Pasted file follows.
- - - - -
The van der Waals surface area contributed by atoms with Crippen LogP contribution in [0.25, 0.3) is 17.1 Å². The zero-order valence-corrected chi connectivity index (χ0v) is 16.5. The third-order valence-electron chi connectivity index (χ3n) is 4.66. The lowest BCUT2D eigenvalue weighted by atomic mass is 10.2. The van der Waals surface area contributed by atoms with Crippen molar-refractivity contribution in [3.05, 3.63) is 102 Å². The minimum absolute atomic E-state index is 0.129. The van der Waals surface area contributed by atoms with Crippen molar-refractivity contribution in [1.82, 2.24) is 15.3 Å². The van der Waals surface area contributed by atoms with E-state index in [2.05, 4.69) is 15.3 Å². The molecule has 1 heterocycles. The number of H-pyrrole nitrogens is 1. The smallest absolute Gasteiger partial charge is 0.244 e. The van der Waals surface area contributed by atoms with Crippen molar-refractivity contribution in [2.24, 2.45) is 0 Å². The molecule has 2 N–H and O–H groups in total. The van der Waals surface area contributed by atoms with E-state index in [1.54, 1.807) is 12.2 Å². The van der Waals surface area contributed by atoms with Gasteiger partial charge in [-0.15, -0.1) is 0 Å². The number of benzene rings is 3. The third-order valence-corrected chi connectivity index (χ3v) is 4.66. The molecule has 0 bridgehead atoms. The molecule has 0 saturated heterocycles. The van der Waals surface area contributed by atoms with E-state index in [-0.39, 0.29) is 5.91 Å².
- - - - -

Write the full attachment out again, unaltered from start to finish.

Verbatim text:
The van der Waals surface area contributed by atoms with Crippen LogP contribution in [0.25, 0.3) is 17.1 Å². The zero-order valence-corrected chi connectivity index (χ0v) is 16.5. The third-order valence-electron chi connectivity index (χ3n) is 4.66. The lowest BCUT2D eigenvalue weighted by atomic mass is 10.2. The van der Waals surface area contributed by atoms with Crippen molar-refractivity contribution in [3.05, 3.63) is 102 Å². The minimum absolute atomic E-state index is 0.129. The van der Waals surface area contributed by atoms with Crippen molar-refractivity contribution in [1.82, 2.24) is 15.3 Å². The van der Waals surface area contributed by atoms with E-state index in [2.05, 4.69) is 15.3 Å². The molecule has 1 heterocycles. The number of H-pyrrole nitrogens is 1. The smallest absolute Gasteiger partial charge is 0.244 e. The van der Waals surface area contributed by atoms with Crippen molar-refractivity contribution in [2.24, 2.45) is 0 Å². The molecule has 2 N–H and O–H groups in total. The van der Waals surface area contributed by atoms with E-state index in [1.54, 1.807) is 12.2 Å². The van der Waals surface area contributed by atoms with Gasteiger partial charge in [-0.15, -0.1) is 0 Å². The number of benzene rings is 3. The third-order valence-corrected chi connectivity index (χ3v) is 4.66. The molecule has 0 bridgehead atoms. The molecule has 0 saturated heterocycles. The van der Waals surface area contributed by atoms with E-state index in [-0.39, 0.29) is 5.91 Å².